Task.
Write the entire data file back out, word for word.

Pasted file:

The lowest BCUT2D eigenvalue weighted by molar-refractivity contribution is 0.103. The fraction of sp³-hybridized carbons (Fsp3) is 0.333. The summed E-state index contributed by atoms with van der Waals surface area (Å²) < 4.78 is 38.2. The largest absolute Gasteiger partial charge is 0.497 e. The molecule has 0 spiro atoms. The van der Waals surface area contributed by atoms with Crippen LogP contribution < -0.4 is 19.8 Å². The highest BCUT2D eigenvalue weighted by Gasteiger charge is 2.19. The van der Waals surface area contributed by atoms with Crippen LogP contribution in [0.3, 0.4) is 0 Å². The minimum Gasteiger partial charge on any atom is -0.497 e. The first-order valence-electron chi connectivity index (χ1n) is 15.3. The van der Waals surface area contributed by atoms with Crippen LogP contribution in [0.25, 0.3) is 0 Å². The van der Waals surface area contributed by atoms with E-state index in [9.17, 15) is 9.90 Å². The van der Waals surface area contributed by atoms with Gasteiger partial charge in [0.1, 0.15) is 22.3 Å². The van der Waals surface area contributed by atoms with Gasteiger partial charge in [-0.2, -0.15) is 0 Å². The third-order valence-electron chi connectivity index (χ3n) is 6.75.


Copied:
The lowest BCUT2D eigenvalue weighted by molar-refractivity contribution is 0.103. The fraction of sp³-hybridized carbons (Fsp3) is 0.333. The summed E-state index contributed by atoms with van der Waals surface area (Å²) < 4.78 is 38.2. The largest absolute Gasteiger partial charge is 0.497 e. The molecule has 0 spiro atoms. The van der Waals surface area contributed by atoms with Crippen LogP contribution < -0.4 is 19.8 Å². The highest BCUT2D eigenvalue weighted by Gasteiger charge is 2.19. The van der Waals surface area contributed by atoms with Crippen LogP contribution in [0.3, 0.4) is 0 Å². The minimum Gasteiger partial charge on any atom is -0.497 e. The first-order valence-electron chi connectivity index (χ1n) is 15.3. The van der Waals surface area contributed by atoms with Crippen LogP contribution in [0.25, 0.3) is 0 Å². The van der Waals surface area contributed by atoms with E-state index in [9.17, 15) is 9.90 Å². The van der Waals surface area contributed by atoms with Gasteiger partial charge in [0.1, 0.15) is 22.3 Å². The van der Waals surface area contributed by atoms with Gasteiger partial charge in [-0.2, -0.15) is 0 Å². The third-order valence-electron chi connectivity index (χ3n) is 6.75.